Emma: Doomsday Book by Connie Willis is the story of Kivrin, a time-traveling Oxford history student in 2048. She expects to travel back to 1320 but ends up in the path of the Black Plague in 1348. Kivrin lives with and nurses the members of a local family who all eventually succumb to the disease. In 21st century Oxford, the community is dealing with another epidemic which hinders the return of Kivrin to present time. Eventually her university tutor arrives from the future and takes Kivrin back home as she is burying the final victim in the small village.
Julie: You might normally skip a novel written by a leading theoretical physicist, but Icarus at the Edge of Time is worth it. Brian Greene transforms the Greek myth into an quick introduction to relativity and black holes with all the drama of the original story and pictures from the Hubble telescope as illustrations.

Ann: Life as We Knew It by Susan Beth Pfeffer. Miranda’s journal starts the way any teenager’s journal might (talking about school, boys, friends), but then an asteroid hits the moon and knocks it askew and closer to Earth. Miranda’s journal becomes a chronicle of survival. Horrible things happen- tsunamis destroy the coastal areas, earthquakes and volcanic eruptions cause major climate changes. As Miranda’s family copes, little by little everything changes, and life as we knew it ceases. This is a compelling and down to earth, but often bleak story. It makes you want to get a storehouse of supplies ready in case of disaster. The Booklist review sums it up- “each page is filled with events both wearying and terrifying and infused with honest emotions.”

Dori: Zoo City by Lauren Beukes. This science fiction thriller, winner of the Arthur C. Clarke award, stars Zinzi December, ex-journalist, ex-junkie, ex-prisoner. After the death of her brother, Zinzi becomes a ‘zoo’, marked for her crime by an animal companion, a magical skill and a home with the rest of the ‘zoos’ in a violent slum of Johannesburg. Zinzi’s got a sloth slung on her back, a sarcastic wit and a talent for finding lost items. Desperate for cash, she takes a job finding a lost person and ends up entangled with a reclusive record producer and a pair of ‘animalled’ con men. This is a page turning, gritty, fascinating look at a world that parallels our own.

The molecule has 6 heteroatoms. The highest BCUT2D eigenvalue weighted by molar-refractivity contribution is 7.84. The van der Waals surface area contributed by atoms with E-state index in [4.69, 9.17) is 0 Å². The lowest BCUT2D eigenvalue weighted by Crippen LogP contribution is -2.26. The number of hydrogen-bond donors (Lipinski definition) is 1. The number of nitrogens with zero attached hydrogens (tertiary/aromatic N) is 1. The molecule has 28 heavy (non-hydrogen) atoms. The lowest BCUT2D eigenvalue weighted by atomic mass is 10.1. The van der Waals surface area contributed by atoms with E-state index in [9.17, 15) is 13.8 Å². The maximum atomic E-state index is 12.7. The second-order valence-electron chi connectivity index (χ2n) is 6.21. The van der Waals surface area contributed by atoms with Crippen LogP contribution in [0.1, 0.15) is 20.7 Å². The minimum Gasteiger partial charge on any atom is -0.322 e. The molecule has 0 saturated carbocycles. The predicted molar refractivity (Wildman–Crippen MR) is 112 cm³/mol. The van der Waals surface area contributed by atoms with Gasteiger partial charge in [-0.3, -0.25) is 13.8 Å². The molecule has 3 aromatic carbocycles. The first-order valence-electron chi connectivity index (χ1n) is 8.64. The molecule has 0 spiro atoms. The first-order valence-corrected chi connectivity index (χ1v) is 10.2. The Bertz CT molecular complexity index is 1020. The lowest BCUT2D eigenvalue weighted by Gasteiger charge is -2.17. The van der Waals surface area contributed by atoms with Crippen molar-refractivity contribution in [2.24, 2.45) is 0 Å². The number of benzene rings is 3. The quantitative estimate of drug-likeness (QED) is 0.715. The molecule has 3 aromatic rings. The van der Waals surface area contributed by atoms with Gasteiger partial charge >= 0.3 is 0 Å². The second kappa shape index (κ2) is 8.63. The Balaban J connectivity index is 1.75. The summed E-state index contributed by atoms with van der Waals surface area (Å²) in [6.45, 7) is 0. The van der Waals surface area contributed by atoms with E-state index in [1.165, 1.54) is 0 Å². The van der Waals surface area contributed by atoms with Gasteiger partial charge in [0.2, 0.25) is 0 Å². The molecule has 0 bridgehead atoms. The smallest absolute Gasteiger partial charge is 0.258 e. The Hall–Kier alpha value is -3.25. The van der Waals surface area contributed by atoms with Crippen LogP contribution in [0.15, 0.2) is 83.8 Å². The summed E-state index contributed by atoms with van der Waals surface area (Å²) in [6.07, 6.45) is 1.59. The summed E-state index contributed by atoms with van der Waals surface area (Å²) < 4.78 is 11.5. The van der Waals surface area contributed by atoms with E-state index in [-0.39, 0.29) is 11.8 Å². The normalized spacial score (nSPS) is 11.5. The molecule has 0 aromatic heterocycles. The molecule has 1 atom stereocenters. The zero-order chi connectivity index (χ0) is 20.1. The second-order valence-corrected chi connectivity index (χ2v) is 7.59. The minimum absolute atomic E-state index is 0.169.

Stacey: Leviathan by Scott Westerfeld is one awesomely inventive, Steampunk book. The first of a trilogy, this title introduces the main characters, the alternate version of our world that they live in, and builds to a big action sequence at the end of the novel, making a great cliffhanger for Behemoth, the second of the trilogy. The Archduke of Austria and his wife are murdered, which forces their son Alek to run for his life. Alek comes from a Clanker, mechanically dedicated, country but finds he must hide with an English airship crew; England being a Darwinist or genetically engineered species dependent country. Can such diametrically opposed groups find a middle ground?

Our next discussion will feature literary fiction or books that are viewed as “high quality” or “prize-winning” titles that can be experimental, but should still create a thoughtful, thought-provoking interaction between book and reader. I wonder what everyone will pick?

— Stacey